Technically, all was well with plenty of effects, including projections courtesy of Fifty Nine Productions. (Remember the amazing diving scene in ENO’s Pearl Fishers? That was them!.) The stream of angel writing projected at one point (not mere scrawlings, as one critic has averred), too, reminds us of what a remarkable achievement Dee and Kelley produced.
Pity the poor singers who had to learn this. After seeing Dee on his deathbed at the outset, a series of tableaux traces Dee’s ascent to grace, his favoured place in the court of Elizabeth I and his ensuing fall from that grace (of course it is a woman’s fault – Jane, one of the Queen’s ladies-in-waiting). Playing the part of Katherine, Dee’s daughter, Anna Dennis does her best to find depth and beauty in the score and the result is a character one can sympathise with. Steven Page is a mightily impressive Walsingham, while the otherworldy sounds of countertenor Christopher Robson as Kelley (and indeed the Bishop) were simply remarkable (and, if memory serves, just as impressive as his assumption of the title role of Glass’ Akhnaten back in the 1980s). Melanie Pappenheim excelled as Elizabeth. A great cast.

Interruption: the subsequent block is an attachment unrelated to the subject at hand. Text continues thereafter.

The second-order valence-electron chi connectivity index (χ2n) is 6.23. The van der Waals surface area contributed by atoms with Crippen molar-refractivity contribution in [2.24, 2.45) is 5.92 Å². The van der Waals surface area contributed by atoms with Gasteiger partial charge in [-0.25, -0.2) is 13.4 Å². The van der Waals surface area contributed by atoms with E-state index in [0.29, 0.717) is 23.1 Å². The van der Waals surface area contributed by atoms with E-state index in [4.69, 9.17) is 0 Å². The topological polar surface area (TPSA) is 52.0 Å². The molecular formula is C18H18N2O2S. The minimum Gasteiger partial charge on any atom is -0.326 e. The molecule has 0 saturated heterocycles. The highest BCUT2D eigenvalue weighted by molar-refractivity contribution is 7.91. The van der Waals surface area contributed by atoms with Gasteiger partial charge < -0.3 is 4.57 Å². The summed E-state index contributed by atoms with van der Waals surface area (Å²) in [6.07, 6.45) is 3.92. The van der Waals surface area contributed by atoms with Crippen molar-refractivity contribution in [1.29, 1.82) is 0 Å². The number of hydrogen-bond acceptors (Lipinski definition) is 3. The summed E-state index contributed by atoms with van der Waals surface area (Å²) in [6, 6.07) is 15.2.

But there’s a fundamental problem. Albarn’s piece is nonsense and a complete waste of time. If I didn’t appreciate the importance of Dee and Kelley’s work so much, I’d simply call it a bad evening. But the fact is that it is an insult to Dee and his workings, reducing esoteric genius to the meaningless saccharine of the modern pop ballad coupled with bland borrowings from whomsoever takes the composer’s fancy. As such it represents a miscalculation on the part of English National Opera the like of which I have not previously seen. But let’s be generous. Let’s simply forget it ever happened and move on. ENO has so much to offer, as it has proven time and time again. In its quest for the new, for pushing boundaries, miscalculations are bound to occur, and this is certainly one of them. Surely at least some of the money from the tickets can be put towards proper opera by real composers. And to the gentleman on the front row of the dress circle, right in front of me, who recorded the whole thing on his mobile phone: (a) Shame on you! Have you never heard of copyright?; and (b) Why would you even bother anyway?